Online Program

Cigarette smoking trajectories among lesbian, bisexual and heterosexual women in the Nurses' Health Study II from ages 14 to 64 years

Monday, November 2, 2015

Hee-Jin Jun, DS, Graduate School of Public Health, San Diego State University, San Diego, CA
S. Bryn Austin, ScD, Division of Adolescent/Young Adult Medicine, Boston Children's Hospital, Boston, MA
Nicole VanKim, Ph.D, Graduate School of Public Health, San Diego State University, San Diego, CA
Heather Corliss, M.P.H, Ph.D, Graduate School of Public Health, San Diego State University, San Diego, CA
The extant literature provides clear evidence that lesbians and bisexual women have disproportionately higher prevalence of smoking than heterosexual women. Little is known, however, about sexual-orientation disparities in longitudinal patterns of smoking, and studies prospectively examining sexual-orientation differences in smoking trajectories throughout the lifespan are sparse. This study aims to increase understanding of the burden of excess smoking among lesbian and bisexual women across their lifespan.                            

We used repeatedly measured data collected from more than 100,000 women participating in the Nurses’ Health Study II. Smoking data were collected from participants at baseline in 1989 (adolescent and current use) and in 11 additional follow-up assessments (current use) every 2 years. Approximately 1.5% of the cohort identified as lesbian or bisexual.

General growth mixture modeling was used to estimate smoking trajectories from adolescence through adulthood (ages 14-64 years). Multinomial logistic regression was used to determine associations of sexual orientation with smoking trajectory group membership.

Six smoking trajectory groups were identifıed and labeled based on mean number of cigarettes smoked within each group from baseline to the fınal follow-up: Group 1: Non-smokers; Group 2: light-smokers; Group 3: quit-at-late-20s; Group 4: quit-at-late-30s; Group 5: quit-at-50s; and 6. continuous-smokers. Lesbian and bisexual women showed consistently higher odds of membership in Groups 2–6 (adverse-smoking trajectories) versus Group 1 (the non-smokers trajectory) relative to heterosexual women.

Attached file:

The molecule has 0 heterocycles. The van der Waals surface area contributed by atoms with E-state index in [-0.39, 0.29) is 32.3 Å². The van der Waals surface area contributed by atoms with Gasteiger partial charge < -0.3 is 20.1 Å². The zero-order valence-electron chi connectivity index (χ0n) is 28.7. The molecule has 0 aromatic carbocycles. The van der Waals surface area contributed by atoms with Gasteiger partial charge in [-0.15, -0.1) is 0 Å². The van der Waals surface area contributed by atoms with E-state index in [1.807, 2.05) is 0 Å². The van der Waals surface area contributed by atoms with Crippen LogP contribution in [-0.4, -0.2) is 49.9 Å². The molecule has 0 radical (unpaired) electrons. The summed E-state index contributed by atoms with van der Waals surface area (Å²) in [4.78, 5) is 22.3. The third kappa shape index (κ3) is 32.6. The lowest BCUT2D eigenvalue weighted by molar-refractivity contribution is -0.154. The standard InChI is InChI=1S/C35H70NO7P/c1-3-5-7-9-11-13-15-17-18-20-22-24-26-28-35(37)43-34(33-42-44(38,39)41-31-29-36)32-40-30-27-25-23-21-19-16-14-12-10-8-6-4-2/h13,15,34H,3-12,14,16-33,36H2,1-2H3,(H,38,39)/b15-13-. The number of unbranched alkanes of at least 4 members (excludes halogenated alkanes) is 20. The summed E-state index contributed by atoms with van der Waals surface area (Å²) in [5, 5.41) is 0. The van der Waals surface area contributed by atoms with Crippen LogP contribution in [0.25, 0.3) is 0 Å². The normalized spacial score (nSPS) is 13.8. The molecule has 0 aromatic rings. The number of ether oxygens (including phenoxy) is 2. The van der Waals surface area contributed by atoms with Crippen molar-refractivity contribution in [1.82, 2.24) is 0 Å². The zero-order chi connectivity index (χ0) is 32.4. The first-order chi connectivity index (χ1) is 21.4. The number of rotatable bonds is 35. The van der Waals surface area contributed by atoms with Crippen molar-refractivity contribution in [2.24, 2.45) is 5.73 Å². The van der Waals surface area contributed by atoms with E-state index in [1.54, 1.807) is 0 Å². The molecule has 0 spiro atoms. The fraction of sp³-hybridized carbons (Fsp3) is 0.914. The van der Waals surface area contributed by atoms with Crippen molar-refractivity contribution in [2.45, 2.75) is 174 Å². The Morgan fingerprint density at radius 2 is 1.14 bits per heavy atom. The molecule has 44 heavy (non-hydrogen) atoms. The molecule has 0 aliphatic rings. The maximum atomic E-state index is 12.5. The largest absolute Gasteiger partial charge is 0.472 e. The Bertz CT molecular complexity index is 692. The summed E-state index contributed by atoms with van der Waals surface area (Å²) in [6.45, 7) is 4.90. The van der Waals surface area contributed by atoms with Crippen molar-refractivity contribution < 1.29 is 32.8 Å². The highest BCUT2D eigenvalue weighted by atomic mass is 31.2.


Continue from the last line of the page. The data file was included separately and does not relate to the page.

Both lesbian and bisexual women were more likely than heterosexual women to experience adverse-smoking trajectories in adulthood. New research efforts are needed to understand and eliminate these pronounced disparities.

Learning Areas:


Learning Objectives:
Identify smoking trajectory groups across the lifetime among women Compare heterosexual and lesbian/bisexual women’s differential associations to the smoking trajectory groups

Keyword(s): Tobacco Use, Lesbian, Gay, Bisexual and Transgender (LGBT)

Presenting author's disclosure statement:

Qualified on the content I am responsible for because: I have been the principal or co-principal of multiple federally funded grants focusing on Health disparities based on sexual orientation and gender identity (LGBT Health), substance use and mental health. Among my scientific interests has been to increase understanding of the relationship between sexual orientation and disparities in substance disorders.
Any relevant financial relationships? No

I agree to comply with the American Public Health Association Conflict of Interest and Commercial Support Guidelines, and to disclose to the participants any off-label or experimental uses of a commercial product or service discussed in my presentation.

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